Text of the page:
Totem Sky Tower floorstanding loudspeaker
- Buzz Hughes
- Nov 2018
Montreal based speaker manufacturer Totem Acoustic has always been closely identified with company president and chief engineer Vince Bruzzese’s ability to defy expectations for what can be accomplished with bookshelf monitor loudspeakers. Refreshingly, throughout Totem’s expanding journey into free-standing, on-wall, and in-wall speakers the Canadian company has managed to avoid being associated with bloated pricing and to the consumer’s benefit has always kept a keen focus on the nexus between value and performance.
Totem recently garnered a good bit of attention when it released the Sky monitor and its slightly silkier sister, the Signature One monitor, in quick succession. It seems in retrospect as if Totem was intentionally tipping its hat to their early monitor heavy days showing yet again they are not afraid to push the limits of how a fairly priced standmount speakers can be expected to look and perform. It is natural then that riding the success of the Sky Monitor and Signature One releases, Totem would be interested in squaring the circle one more time by releasing a complimenting floorstanding speaker which applies their very latest technology and design innovations. The Sky Tower purports to take the best traits of the Sky Monitor and brings Totem Acoustic’s signature sound to those who are interested in owning a high quality and affordable floorstanding speaker. As well, Totem states that the tower version of the Sky possesses the same DNA as the monitor but with more dynamic range, projects a larger soundstage and is compatible with a wider range of electronics.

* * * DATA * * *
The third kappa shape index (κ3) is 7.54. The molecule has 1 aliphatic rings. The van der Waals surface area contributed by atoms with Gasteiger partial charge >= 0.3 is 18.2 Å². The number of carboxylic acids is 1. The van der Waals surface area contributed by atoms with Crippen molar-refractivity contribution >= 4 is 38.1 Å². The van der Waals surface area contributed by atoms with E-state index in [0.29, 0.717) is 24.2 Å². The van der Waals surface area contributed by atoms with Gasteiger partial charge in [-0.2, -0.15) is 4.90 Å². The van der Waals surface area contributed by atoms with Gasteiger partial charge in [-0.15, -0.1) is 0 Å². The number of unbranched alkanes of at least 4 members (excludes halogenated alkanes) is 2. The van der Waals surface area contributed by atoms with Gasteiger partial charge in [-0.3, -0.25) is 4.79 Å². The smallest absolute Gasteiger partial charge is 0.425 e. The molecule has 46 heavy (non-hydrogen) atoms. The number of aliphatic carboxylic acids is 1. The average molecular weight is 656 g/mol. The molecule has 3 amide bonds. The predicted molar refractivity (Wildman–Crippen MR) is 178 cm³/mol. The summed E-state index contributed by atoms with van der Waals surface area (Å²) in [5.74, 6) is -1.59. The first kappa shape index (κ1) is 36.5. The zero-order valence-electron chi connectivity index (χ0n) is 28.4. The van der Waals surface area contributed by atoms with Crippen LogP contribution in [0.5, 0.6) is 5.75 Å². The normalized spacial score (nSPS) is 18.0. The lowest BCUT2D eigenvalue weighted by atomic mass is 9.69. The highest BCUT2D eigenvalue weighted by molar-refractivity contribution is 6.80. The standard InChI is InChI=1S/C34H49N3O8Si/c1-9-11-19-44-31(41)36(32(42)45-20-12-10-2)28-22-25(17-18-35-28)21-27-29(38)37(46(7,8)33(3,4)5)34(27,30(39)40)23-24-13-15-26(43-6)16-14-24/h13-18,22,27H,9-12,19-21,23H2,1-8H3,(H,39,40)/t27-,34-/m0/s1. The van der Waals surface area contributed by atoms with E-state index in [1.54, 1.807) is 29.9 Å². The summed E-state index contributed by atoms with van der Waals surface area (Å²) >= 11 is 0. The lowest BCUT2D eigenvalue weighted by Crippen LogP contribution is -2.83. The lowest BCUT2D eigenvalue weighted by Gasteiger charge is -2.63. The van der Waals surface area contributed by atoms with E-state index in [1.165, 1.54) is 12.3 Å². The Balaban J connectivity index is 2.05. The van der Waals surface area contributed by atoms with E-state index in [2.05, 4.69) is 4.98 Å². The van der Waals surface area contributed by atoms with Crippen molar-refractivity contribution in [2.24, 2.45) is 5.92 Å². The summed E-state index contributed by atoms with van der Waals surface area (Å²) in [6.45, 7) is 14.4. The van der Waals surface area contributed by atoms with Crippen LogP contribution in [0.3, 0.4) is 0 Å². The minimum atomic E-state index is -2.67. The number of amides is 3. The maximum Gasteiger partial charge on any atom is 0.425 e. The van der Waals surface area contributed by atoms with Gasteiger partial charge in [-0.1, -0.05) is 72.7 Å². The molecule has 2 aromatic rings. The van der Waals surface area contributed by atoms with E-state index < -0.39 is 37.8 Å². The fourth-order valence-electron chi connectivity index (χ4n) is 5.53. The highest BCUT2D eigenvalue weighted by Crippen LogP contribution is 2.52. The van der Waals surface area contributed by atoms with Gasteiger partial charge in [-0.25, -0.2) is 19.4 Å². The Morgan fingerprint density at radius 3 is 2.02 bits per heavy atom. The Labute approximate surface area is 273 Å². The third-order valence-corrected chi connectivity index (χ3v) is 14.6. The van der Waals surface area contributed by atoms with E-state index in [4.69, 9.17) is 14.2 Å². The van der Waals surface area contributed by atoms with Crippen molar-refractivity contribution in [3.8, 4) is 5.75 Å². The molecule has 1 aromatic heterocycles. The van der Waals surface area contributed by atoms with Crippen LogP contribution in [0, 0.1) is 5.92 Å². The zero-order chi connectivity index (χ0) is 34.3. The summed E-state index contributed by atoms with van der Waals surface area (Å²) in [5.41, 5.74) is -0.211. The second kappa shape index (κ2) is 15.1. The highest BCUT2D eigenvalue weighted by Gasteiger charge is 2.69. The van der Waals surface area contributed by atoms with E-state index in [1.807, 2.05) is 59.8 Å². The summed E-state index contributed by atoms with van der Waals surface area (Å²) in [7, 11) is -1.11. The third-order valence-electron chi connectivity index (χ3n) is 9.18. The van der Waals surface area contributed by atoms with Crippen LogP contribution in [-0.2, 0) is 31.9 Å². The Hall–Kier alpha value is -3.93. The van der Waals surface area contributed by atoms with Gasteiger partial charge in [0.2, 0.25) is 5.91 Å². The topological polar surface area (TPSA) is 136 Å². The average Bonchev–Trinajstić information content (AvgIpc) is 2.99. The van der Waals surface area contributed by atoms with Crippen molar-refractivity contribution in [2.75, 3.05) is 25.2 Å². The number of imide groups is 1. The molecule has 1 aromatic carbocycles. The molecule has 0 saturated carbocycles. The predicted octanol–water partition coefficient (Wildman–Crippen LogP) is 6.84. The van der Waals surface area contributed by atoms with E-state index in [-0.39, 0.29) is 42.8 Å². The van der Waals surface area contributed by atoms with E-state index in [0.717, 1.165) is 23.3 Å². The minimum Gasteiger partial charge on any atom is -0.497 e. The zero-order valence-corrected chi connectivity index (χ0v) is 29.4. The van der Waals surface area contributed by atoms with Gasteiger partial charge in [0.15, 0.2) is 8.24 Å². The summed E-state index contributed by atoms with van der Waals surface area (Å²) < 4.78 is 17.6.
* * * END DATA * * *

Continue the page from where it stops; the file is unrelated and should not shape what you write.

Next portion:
The Sky Towers share the understated and elegant design that Totem has come to be identified with across their line up of speakers. Always defer to the fairer sex’s ability spot a winner on the design front, my Sky Towers experience got off to a strong start when my wife’s first off the cuff comment regarding the speakers was “Wow those look nice! I like those, can you keep them?… please?” My better half was not blowing smoke; the white satin finish Totem Sky Floorstanders I was shipped are quite visually arresting and I too found myself gawking at them for several seconds when set upright for the first time. While these speakers certainly are gracefully designed to catch your eye, what might not be readily apparent from the supplied pictures is the svelt size of the Sky Towers. At a 6.35’’ wide by 9.125’’ long base (add a few more inches to the base for the Claw Feet) and measuring only 33.4’’ high the Sky Towers offer a compelling coin-flip of design proportion. The towers are just big enough to make you pause and take good notice, and yet just small enough to invisibly slip away into your feng shui as if your room had always been built around the chief goal of procuring them. The well proportioned size for the Sky Tower, the trim lines, and expertly applied finishes (striking black ash veneer and mahogany veneers are also available) are sure to set a higher measure for how a reasonably priced speaker can stay in a constant architectural dialogue with your listening space regardless of room size. One special feature small dwelling listeners will find particularly appealing is Totem encourages the Sky Towers to be placed close to your back wall, as close as 12’’ actually. The close proximity to the back wall should free up even more of your precious living space and as I can confirm after experimenting extensively, “hugging” the wall indeed significantly enhances the bass response without ever making the output feel tubby, slow, or congested.